Storytelling school

Review: ‘Euphoria’ Season 2 Redefines Authentic Storytelling

Photo courtesy HBO Max

By Caleb Dukes 3/8/22 10:44 PM

Rating: ★★★★

After years of delays, Sam Levinson’s Emmy winner hit, “Euphoria”, returned to our screens in full force. Resuming just at the end of the winter break established in the bridge special episodesviewers find the characters attending a New Year’s Eve party, where old habits die hard and new ones take hold.

The second season, much like the first, often follows a loosely structured format highlighting a particular character’s backstory in each episode. Whether it’s fan favorites that never got their due last season – like Lexi, Fez or even Fez’s grandmother – or a repeat that has been fleshed out even more, there’s certainly enough drama to fill multiple telenovelas. However, “Euphoria” doesn’t allow itself to get bogged down in character development – this time around some stories have been put on the back burner in favor of a more cohesive narrative. Season 1 stunner Kat (Barbie Ferreira) had her plot cut severely as Levinson opted to focus instead on the evolution of Cassie (Sydney Sweeney), who gets about as much. Buzz Emmy as star and former winner Zendaya.



While Rue, Jules, Lexi, Cal, and the rest of the cast are certainly going through it this season, there’s no denying that the big focus this season was on (spoilers!) the budding love triangle between Cassie, Maddy, and Nate. Viewers watch Cassie, in particular, navigate the turbulent emotions of dating a best friend’s ex. There are so many gritty (and sometimes gorgeous) shots of Cassie crying in season two that you can’t help but think that’s all she’s done. Well, that and throwing up in the… you know.

Beyond those three, audiences have plenty more to entertain themselves, from Jules’ TV exploration of gender and sexuality, to Rue’s newfound involvement with teacher-turned-drug dealer Laurie. , or Cal’s descent into madness and the erosion of his reputation and his family life. The show honors each of these topics with such sensitivity and authenticity that it’s hard to believe just one person could write it.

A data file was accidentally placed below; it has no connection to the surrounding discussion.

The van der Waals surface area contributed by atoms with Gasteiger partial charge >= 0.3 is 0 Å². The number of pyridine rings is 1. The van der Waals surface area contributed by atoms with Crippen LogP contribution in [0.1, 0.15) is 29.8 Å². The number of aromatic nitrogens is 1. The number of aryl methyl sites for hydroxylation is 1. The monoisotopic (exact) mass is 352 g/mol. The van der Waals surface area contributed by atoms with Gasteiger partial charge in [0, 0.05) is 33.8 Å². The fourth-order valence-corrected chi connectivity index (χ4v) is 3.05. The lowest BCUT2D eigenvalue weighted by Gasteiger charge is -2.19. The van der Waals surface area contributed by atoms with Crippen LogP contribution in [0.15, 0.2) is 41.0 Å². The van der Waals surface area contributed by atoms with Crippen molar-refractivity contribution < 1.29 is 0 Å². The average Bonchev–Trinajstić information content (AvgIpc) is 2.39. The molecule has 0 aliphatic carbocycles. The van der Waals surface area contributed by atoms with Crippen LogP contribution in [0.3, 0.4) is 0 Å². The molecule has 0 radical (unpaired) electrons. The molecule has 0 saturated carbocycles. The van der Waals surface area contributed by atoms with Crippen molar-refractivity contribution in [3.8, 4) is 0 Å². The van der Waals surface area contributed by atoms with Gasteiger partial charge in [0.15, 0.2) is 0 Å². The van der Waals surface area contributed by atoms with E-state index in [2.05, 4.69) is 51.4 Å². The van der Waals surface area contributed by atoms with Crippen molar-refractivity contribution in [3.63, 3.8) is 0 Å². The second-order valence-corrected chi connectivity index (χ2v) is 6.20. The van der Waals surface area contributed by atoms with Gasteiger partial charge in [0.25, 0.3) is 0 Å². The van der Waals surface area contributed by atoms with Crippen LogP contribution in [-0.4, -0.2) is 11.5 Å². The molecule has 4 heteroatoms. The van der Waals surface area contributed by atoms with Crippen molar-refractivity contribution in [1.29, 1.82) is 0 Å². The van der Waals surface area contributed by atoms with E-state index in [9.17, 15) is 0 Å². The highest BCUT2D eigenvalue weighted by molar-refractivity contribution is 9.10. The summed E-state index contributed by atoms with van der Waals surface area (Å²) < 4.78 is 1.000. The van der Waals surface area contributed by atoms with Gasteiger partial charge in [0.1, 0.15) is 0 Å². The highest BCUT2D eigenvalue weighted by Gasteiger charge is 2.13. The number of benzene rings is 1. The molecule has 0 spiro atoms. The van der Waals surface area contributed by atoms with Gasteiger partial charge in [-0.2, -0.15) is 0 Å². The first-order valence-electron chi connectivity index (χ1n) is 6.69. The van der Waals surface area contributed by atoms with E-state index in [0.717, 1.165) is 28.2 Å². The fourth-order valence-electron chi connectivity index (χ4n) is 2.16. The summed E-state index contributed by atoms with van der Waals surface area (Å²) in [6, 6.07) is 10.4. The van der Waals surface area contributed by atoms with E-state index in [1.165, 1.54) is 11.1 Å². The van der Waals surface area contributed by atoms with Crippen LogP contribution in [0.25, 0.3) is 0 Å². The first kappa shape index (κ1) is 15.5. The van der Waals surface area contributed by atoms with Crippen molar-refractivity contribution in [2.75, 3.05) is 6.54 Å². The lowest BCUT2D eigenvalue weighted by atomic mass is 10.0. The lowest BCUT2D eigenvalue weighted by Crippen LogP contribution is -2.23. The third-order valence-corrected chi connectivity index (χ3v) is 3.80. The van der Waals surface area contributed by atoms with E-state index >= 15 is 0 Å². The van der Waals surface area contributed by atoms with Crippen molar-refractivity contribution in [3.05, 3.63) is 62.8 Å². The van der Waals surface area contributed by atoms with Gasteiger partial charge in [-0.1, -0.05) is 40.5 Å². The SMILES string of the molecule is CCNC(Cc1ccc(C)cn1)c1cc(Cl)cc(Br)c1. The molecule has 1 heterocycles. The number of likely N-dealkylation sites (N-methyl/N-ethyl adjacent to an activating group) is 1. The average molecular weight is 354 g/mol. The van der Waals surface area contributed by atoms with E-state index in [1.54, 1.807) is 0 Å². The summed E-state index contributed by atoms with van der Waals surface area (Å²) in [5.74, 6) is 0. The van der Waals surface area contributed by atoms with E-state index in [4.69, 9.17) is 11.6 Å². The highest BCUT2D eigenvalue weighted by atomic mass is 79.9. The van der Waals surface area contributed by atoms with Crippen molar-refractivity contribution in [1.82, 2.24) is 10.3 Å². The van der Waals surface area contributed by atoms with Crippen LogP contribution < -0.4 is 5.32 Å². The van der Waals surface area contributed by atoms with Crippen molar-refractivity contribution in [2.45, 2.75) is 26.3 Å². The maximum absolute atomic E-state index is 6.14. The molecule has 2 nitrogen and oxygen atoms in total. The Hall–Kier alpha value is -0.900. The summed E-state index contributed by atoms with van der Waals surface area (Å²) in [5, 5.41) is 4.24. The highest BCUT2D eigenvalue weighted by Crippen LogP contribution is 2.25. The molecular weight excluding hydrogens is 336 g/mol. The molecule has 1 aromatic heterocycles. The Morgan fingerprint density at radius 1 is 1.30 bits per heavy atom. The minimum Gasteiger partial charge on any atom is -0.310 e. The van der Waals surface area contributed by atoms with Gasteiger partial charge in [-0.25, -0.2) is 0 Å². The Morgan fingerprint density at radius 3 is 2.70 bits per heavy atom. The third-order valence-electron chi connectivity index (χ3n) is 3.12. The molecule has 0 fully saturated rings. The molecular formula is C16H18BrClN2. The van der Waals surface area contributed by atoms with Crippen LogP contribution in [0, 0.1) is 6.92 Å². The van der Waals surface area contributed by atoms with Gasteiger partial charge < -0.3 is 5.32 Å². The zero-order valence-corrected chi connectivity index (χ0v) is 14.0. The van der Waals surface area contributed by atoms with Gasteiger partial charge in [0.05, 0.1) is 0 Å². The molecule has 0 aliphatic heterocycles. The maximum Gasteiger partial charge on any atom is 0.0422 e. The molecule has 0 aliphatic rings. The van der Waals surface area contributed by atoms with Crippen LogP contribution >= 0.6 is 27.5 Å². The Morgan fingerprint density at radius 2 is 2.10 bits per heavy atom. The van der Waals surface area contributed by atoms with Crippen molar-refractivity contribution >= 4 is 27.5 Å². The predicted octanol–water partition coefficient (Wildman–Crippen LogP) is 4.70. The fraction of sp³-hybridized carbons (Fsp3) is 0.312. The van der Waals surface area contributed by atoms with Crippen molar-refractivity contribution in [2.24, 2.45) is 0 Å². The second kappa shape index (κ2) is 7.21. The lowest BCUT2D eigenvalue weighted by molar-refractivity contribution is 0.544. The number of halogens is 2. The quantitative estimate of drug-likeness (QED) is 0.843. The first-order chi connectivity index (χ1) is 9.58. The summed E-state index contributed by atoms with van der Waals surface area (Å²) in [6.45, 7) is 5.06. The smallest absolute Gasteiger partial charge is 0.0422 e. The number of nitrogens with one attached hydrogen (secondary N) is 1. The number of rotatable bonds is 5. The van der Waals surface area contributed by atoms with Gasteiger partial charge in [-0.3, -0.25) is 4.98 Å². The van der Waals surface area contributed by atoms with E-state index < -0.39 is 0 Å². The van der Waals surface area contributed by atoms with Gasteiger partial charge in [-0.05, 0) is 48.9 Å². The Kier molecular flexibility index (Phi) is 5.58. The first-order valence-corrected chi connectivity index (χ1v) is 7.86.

This brings me to the cornerstone of the success of “Euphoria”: Levinson’s collaboration with his actors. In addition to starring in the series, Zendaya took on the role of executive producer this season and actress. Hunter Schafer previously co-wrote an episode with Levinson. The director has always been willing to work with his actors to create characters so real and complex that you can’t help but identify with them amidst all the chaos and fantasy of the show’s world.

These characters and their arcs converge in the final two episodes of the season, which mimics the style of a play written and directed by Lexi. As the events of the first season unfold in the play, the characters are given the opportunity to reflect. Unfortunately, this is one of the weakest aspects of the season. The play, while an interesting aesthetic choice, feels a bit out of place and is largely inserted into the narrative as a way to close out the drama between Maddy, Nate and Cassie, while seemingly wasting other storylines that remain unfinished, such as Rue’s sobriety and Laurie’s revenge. The lack of a tangible connection to the end of the season was unsatisfactory, a huge departure from season one and the biggest complaint I have.

However, the second season of “Euphoria” still has plenty of eye candy and a compelling plot that is in no way marred by this setback. Given its huge popularity, social impact and new title of second biggest show on HBO behind only “Game of Thrones”, viewers have a lot to look forward to in the upcoming seasons.